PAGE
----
In summary, this study and others demonstrate a wide range of patterns in the response of muscle aerobic enzymes to thermal history. We have shown evidence that one source of variation is a distinction between thermal acclimation and seasonal acclimatization. Nonetheless, even closely related species with very similar acclimatization histories can have divergent patterns of metabolic remodelling.
Control of mitochondrial oxidative capacity
Whether or not a species changes muscle mitochondrial content, the levels of mitochondria are controlled by genetic mechanisms affecting the transcription of mitochondrial genes, including those encoding proteins of mtDNA replication and transcription, and protein import and assembly (Hock and Kralli, 2009). In mammals, the cascade from transcriptional master regulators to mitochondrial gene expression and mitochondrial biogenesis is well understood (Hock and Kralli, 2009; Scarpulla, 2010). The role of a master regulator of mitochondrial biogenesis was first ascribed to NRF-1 (Evans and Scarpulla, 1990); however, more recent studies support a greater role for coactivator PGC-1α (Scarpulla, 2010). Although a few studies have assessed the potential role of these factors in adaptive remodelling in fish, the extent of the parallel with mammals is not yet clear. In particular, there is little correlation between COX activity and PGC-1α mRNA level in different muscles, dietary states, activity levels and temperature treatments (LeMoine et al., 2008; McClelland et al., 2006; Orczewska et al., 2010). This prompted the suggestion that the PGC-1α paralogue PGC-1β may be the major coactivator for mitochondrial gene expression control in fish (LeMoine et al., 2008). Though the role for PGC-1 paralogues may differ in fish versus mammals, these studies have found stronger support for a role for NRF-1 as master regulator.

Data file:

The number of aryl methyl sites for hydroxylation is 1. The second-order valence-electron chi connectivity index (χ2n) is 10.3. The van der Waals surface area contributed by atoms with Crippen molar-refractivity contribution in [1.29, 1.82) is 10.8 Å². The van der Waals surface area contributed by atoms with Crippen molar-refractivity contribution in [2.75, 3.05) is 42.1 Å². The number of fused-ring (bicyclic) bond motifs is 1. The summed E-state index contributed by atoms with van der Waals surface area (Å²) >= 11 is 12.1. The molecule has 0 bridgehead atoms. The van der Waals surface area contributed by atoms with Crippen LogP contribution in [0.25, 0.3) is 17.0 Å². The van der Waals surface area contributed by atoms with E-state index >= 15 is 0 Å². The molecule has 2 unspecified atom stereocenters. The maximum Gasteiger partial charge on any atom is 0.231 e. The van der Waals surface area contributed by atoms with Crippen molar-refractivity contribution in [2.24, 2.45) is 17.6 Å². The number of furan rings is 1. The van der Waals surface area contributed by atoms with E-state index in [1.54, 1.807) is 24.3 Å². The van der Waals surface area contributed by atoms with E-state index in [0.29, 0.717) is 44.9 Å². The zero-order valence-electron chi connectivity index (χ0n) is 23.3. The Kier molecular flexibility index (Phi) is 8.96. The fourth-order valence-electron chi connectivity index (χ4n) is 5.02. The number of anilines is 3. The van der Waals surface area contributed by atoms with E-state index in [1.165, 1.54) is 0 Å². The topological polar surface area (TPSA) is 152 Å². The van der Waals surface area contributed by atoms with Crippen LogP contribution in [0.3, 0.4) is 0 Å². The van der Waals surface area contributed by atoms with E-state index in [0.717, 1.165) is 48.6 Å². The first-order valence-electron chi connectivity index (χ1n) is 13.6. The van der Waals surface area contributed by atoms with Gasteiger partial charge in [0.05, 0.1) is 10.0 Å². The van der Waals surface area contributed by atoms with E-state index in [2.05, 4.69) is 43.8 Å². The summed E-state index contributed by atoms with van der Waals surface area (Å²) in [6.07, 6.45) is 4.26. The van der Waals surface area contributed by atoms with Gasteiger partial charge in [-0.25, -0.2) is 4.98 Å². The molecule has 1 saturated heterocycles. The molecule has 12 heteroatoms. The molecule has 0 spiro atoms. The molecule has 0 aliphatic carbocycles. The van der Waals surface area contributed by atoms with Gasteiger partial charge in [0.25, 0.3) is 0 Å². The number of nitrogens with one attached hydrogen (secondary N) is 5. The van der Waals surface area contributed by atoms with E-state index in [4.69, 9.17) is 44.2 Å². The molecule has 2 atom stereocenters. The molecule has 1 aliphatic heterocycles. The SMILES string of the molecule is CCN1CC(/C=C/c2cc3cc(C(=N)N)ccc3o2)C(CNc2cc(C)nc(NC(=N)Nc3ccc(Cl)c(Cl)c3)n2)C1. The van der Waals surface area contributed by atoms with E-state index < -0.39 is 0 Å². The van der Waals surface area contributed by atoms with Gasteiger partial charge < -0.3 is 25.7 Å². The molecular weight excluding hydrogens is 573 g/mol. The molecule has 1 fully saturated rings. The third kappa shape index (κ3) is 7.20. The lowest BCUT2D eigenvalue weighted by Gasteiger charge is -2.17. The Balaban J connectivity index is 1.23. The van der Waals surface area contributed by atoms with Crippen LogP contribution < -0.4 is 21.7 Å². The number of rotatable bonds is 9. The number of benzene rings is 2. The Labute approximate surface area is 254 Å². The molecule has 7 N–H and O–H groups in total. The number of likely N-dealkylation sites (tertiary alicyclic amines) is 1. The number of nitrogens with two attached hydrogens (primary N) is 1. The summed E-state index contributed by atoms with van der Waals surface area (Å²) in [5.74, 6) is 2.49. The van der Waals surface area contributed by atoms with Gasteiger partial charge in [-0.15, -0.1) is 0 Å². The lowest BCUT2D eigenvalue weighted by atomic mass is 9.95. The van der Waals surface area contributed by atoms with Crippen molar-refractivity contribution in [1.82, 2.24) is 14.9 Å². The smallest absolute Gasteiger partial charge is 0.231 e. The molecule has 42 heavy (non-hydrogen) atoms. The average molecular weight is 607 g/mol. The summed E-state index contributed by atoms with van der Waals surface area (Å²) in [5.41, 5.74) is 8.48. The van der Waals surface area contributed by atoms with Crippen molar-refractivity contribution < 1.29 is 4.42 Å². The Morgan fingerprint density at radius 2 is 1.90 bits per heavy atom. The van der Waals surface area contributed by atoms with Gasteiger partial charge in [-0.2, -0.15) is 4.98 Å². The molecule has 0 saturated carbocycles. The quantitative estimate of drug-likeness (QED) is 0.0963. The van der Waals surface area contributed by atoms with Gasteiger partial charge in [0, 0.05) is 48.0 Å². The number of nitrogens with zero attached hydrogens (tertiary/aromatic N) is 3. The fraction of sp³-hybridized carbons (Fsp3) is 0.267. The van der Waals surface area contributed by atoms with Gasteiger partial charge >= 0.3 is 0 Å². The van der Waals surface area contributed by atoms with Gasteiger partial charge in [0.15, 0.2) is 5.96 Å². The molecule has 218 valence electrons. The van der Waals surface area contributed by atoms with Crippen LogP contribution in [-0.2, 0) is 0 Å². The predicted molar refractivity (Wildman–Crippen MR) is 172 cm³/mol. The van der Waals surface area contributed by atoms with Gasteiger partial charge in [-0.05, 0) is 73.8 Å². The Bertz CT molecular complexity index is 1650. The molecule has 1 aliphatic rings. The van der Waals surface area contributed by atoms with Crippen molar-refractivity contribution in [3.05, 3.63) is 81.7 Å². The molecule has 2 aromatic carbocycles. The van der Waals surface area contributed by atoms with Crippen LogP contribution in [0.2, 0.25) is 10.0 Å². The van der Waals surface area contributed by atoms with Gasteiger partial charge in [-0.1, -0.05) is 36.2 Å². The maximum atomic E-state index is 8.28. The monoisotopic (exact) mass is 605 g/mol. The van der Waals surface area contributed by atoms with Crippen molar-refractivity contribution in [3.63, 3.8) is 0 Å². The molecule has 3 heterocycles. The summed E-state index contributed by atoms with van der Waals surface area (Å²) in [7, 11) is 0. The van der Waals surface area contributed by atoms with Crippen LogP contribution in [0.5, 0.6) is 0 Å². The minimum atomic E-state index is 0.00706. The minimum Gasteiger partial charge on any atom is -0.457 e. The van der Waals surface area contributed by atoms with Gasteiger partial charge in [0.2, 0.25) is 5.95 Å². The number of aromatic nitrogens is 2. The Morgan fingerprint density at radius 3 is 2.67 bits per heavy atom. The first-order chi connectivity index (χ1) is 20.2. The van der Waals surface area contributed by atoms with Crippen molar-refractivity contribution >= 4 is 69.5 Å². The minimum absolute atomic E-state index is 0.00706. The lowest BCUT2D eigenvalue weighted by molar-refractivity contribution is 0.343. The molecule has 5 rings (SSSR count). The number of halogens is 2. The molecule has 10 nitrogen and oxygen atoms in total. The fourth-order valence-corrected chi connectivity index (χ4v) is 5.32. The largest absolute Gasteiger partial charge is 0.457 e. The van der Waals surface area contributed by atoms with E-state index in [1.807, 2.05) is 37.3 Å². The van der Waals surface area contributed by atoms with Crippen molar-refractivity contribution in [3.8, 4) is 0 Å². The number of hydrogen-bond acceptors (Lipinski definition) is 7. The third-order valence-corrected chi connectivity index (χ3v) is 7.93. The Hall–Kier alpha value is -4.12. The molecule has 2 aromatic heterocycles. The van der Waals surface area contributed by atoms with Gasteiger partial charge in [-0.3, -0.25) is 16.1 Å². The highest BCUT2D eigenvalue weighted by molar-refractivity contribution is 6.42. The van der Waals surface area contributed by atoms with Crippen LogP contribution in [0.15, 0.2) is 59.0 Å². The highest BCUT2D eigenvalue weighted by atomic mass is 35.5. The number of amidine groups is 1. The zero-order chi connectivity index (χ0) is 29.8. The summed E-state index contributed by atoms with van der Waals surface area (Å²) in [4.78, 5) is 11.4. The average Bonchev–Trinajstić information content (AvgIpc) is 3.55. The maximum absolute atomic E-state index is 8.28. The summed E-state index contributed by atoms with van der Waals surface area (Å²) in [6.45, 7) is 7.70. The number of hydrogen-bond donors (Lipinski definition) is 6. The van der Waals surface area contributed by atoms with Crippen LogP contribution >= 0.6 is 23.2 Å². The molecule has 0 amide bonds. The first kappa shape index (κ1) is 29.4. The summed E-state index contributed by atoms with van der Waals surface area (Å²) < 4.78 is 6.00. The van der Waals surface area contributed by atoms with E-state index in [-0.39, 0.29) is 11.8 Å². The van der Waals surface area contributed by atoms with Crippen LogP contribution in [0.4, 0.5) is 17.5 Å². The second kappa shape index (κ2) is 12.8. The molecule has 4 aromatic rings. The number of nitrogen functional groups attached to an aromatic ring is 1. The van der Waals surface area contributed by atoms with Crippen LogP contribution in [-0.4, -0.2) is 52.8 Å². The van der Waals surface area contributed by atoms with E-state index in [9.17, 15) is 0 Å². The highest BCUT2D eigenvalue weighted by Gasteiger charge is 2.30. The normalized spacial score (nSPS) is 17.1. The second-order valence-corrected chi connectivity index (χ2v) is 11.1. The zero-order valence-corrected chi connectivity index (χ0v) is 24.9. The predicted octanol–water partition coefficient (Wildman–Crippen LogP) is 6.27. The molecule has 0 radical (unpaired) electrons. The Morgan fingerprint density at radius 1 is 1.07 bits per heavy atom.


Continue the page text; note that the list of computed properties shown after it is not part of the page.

One goal of our study was to broaden the species comparisons to better clarify the potential role of PGC-1α in controlling mitochondrial changes with temperature and/or season. Consistent with previous studies on goldfish (LeMoine et al., 2008) and stickleback (Orczewska et al., 2010), we found in four species a cold-induced increase in COX activity but no increase in PGC-1α mRNA level; three of these species (brook stickleback, pumpkinseed and mudminnow) showed a marked decrease in PGC-1α mRNA level. Only in dace was an increase in COX activity (3-fold) accompanied by an increase in PGC-1α mRNA level (7-fold), which is what is expected from mammalian models (Scarpulla, 2010). The large variation in PGC-1α mRNA between species could be related to its role in other cellular processes, including fatty acid oxidation (Vega et al., 2000) and muscle fibre specification (Lin et al., 2002). Alternatively, changes in PGC-1α activity may be related to the coactivation of other DNA-binding proteins, including thyroid hormone receptors, peroxisome proliferator-activated receptors (PPARs), retinoic acid receptors and estrogen-related receptors (Puigserver and Spiegelman, 2003; Schreiber et al., 2003). Thus, even if PGC-1α plays a role in mitochondrial biogenesis in response to temperature, its regulation could be complicated by simultaneous changes in diet, fuel selection, activity level and reproduction (Dean, 1969; Miranda and Pugh, 1997; Suski and Ridgway, 2009). Nonetheless, there is little evidence from fish studies to support a role of PGC-1α in determining changes in COX activity with temperature.